At approximately 10:45 a.m. on Friday, the U.S. detected a ballistic missile launch out of North Korea, according to the Pentagon and CNN. The reports were confirmed by Japan and South Korea.

As of right now, the type of missile launched is still unknown, but the Pentagon is working to identify it. The launch comes at a time when U.S. intelligence officials agree that North Korea has been expanding its intercontinental range ballistic missile program. The last missile launch test out of Pyongyang was just earlier this month, on July 4. The most recent launch is the country’s 12th missile test in 2017.

Japanese Prime Minister Shinzo Abe spoke on Japanese television, saying he had "received the first report that North Korea again launched a missile and it possibly landed inside [Japan’s] exclusive economic zone."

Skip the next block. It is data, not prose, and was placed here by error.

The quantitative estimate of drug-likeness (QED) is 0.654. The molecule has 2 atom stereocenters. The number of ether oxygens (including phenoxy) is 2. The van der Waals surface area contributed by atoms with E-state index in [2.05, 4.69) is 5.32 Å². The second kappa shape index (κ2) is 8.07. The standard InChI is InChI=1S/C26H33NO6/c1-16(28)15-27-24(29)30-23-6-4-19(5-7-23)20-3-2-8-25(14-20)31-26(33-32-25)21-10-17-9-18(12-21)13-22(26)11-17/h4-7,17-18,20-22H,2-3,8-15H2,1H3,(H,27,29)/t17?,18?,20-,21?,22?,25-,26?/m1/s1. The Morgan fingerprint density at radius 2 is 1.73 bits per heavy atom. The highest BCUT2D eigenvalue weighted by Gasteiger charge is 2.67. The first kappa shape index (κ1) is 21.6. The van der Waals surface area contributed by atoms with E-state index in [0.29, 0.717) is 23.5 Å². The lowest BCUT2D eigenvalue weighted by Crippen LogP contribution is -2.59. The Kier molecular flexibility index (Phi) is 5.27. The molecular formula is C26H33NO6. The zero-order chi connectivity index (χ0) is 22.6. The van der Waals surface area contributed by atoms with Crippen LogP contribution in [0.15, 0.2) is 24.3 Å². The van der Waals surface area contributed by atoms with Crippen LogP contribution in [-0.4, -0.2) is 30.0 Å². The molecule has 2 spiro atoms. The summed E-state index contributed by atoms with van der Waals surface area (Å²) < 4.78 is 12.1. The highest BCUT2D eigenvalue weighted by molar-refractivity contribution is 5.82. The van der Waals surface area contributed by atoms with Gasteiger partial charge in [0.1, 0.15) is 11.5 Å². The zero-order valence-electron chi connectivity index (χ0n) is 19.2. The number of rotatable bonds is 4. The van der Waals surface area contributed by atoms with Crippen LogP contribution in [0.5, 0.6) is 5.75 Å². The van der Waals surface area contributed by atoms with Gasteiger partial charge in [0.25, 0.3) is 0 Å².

Japan's Chief Cabinet Secretary Yoshihide Suga said North Korea’s missile flew for around 45 minutes, according to CNN. Suga added that Japan reported no damages to any of its vessels or aircrafts, even though it did fall within Japan’s borders.

On Wednesday, a U.S. official spoke to CNN and said that the U.S. now estimates that “North Korea will be able to launch a reliable nuclear-capable intercontinental ballistic missile (ICBM) by early 2018.” The same official explained that “North Korea can currently get a missile ‘off the ground,’” but “there are still a lot of undetermined variables about guidance, re-entry and the ability to hit a specific target.”